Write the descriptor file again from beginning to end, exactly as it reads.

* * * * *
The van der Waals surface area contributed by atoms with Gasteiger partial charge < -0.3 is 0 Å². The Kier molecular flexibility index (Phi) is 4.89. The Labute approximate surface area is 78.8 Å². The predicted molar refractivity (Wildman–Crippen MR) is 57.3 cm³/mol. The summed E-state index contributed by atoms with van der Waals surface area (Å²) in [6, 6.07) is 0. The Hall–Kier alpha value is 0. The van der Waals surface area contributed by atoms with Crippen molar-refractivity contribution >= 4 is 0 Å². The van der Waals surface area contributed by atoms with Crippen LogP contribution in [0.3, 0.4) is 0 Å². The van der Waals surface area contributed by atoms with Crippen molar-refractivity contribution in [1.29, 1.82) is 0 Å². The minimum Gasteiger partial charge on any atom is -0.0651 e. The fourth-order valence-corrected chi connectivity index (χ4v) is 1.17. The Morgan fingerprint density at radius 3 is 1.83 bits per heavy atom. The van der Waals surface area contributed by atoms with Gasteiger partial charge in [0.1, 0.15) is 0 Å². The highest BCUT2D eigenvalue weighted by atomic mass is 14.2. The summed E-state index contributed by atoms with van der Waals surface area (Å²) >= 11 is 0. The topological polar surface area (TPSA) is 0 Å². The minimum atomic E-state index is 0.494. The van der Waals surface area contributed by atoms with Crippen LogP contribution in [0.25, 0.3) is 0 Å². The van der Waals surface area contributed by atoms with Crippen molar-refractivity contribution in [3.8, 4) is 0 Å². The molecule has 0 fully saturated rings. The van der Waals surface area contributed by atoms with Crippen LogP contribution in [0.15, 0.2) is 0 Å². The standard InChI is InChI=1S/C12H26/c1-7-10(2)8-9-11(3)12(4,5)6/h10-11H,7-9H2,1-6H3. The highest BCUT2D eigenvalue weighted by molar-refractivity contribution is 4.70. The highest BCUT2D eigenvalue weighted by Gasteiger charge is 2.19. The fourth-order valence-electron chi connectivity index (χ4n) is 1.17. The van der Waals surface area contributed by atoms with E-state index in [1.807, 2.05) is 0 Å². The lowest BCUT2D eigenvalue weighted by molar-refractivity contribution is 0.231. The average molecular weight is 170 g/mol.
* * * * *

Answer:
The van der Waals surface area contributed by atoms with Gasteiger partial charge < -0.3 is 0 Å². The Kier molecular flexibility index (Phi) is 4.89. The Labute approximate surface area is 78.8 Å². The predicted molar refractivity (Wildman–Crippen MR) is 57.3 cm³/mol. The summed E-state index contributed by atoms with van der Waals surface area (Å²) in [6, 6.07) is 0. The Hall–Kier alpha value is 0. The van der Waals surface area contributed by atoms with Crippen molar-refractivity contribution >= 4 is 0 Å². The van der Waals surface area contributed by atoms with Crippen LogP contribution in [0.3, 0.4) is 0 Å². The van der Waals surface area contributed by atoms with Crippen molar-refractivity contribution in [1.29, 1.82) is 0 Å². The minimum Gasteiger partial charge on any atom is -0.0651 e. The fourth-order valence-corrected chi connectivity index (χ4v) is 1.17. The Morgan fingerprint density at radius 3 is 1.83 bits per heavy atom. The van der Waals surface area contributed by atoms with Gasteiger partial charge in [0.1, 0.15) is 0 Å². The highest BCUT2D eigenvalue weighted by atomic mass is 14.2. The summed E-state index contributed by atoms with van der Waals surface area (Å²) >= 11 is 0. The topological polar surface area (TPSA) is 0 Å². The minimum atomic E-state index is 0.494. The van der Waals surface area contributed by atoms with Crippen LogP contribution in [0.25, 0.3) is 0 Å². The van der Waals surface area contributed by atoms with Crippen molar-refractivity contribution in [3.8, 4) is 0 Å². The molecule has 0 fully saturated rings. The van der Waals surface area contributed by atoms with Crippen LogP contribution in [0.15, 0.2) is 0 Å². The standard InChI is InChI=1S/C12H26/c1-7-10(2)8-9-11(3)12(4,5)6/h10-11H,7-9H2,1-6H3. The highest BCUT2D eigenvalue weighted by molar-refractivity contribution is 4.70. The highest BCUT2D eigenvalue weighted by Gasteiger charge is 2.19. The fourth-order valence-electron chi connectivity index (χ4n) is 1.17. The van der Waals surface area contributed by atoms with E-state index in [1.807, 2.05) is 0 Å². The lowest BCUT2D eigenvalue weighted by molar-refractivity contribution is 0.231. The average molecular weight is 170 g/mol.